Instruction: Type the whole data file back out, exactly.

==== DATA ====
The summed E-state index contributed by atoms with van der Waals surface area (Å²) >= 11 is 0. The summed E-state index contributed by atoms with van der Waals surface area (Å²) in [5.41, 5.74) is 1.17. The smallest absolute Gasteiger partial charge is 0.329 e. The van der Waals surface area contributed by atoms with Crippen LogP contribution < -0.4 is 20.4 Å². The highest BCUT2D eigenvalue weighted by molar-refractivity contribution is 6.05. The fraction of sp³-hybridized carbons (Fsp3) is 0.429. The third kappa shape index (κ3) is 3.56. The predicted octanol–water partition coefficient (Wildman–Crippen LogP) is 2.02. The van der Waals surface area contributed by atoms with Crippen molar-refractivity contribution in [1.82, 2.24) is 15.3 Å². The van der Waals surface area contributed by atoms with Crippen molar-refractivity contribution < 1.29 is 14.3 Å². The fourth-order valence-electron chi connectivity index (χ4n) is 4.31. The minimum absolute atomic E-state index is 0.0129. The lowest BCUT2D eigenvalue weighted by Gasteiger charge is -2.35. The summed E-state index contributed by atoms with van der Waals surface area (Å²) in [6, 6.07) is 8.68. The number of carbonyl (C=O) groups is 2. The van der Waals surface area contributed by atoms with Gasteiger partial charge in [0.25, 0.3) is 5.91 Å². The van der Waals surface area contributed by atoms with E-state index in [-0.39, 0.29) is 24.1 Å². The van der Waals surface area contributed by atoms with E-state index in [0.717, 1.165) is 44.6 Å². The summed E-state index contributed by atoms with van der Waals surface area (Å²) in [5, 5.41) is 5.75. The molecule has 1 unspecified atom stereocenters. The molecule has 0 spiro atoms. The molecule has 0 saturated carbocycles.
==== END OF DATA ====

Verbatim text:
The summed E-state index contributed by atoms with van der Waals surface area (Å²) >= 11 is 0. The summed E-state index contributed by atoms with van der Waals surface area (Å²) in [5.41, 5.74) is 1.17. The smallest absolute Gasteiger partial charge is 0.329 e. The van der Waals surface area contributed by atoms with Crippen LogP contribution < -0.4 is 20.4 Å². The highest BCUT2D eigenvalue weighted by molar-refractivity contribution is 6.05. The fraction of sp³-hybridized carbons (Fsp3) is 0.429. The third kappa shape index (κ3) is 3.56. The predicted octanol–water partition coefficient (Wildman–Crippen LogP) is 2.02. The van der Waals surface area contributed by atoms with Crippen molar-refractivity contribution in [1.82, 2.24) is 15.3 Å². The van der Waals surface area contributed by atoms with Crippen molar-refractivity contribution < 1.29 is 14.3 Å². The fourth-order valence-electron chi connectivity index (χ4n) is 4.31. The minimum absolute atomic E-state index is 0.0129. The lowest BCUT2D eigenvalue weighted by Gasteiger charge is -2.35. The summed E-state index contributed by atoms with van der Waals surface area (Å²) in [6, 6.07) is 8.68. The number of carbonyl (C=O) groups is 2. The van der Waals surface area contributed by atoms with Gasteiger partial charge in [0.25, 0.3) is 5.91 Å². The van der Waals surface area contributed by atoms with E-state index in [-0.39, 0.29) is 24.1 Å². The van der Waals surface area contributed by atoms with E-state index in [0.717, 1.165) is 44.6 Å². The summed E-state index contributed by atoms with van der Waals surface area (Å²) in [5, 5.41) is 5.75. The molecule has 1 unspecified atom stereocenters. The molecule has 0 spiro atoms. The molecule has 0 saturated carbocycles.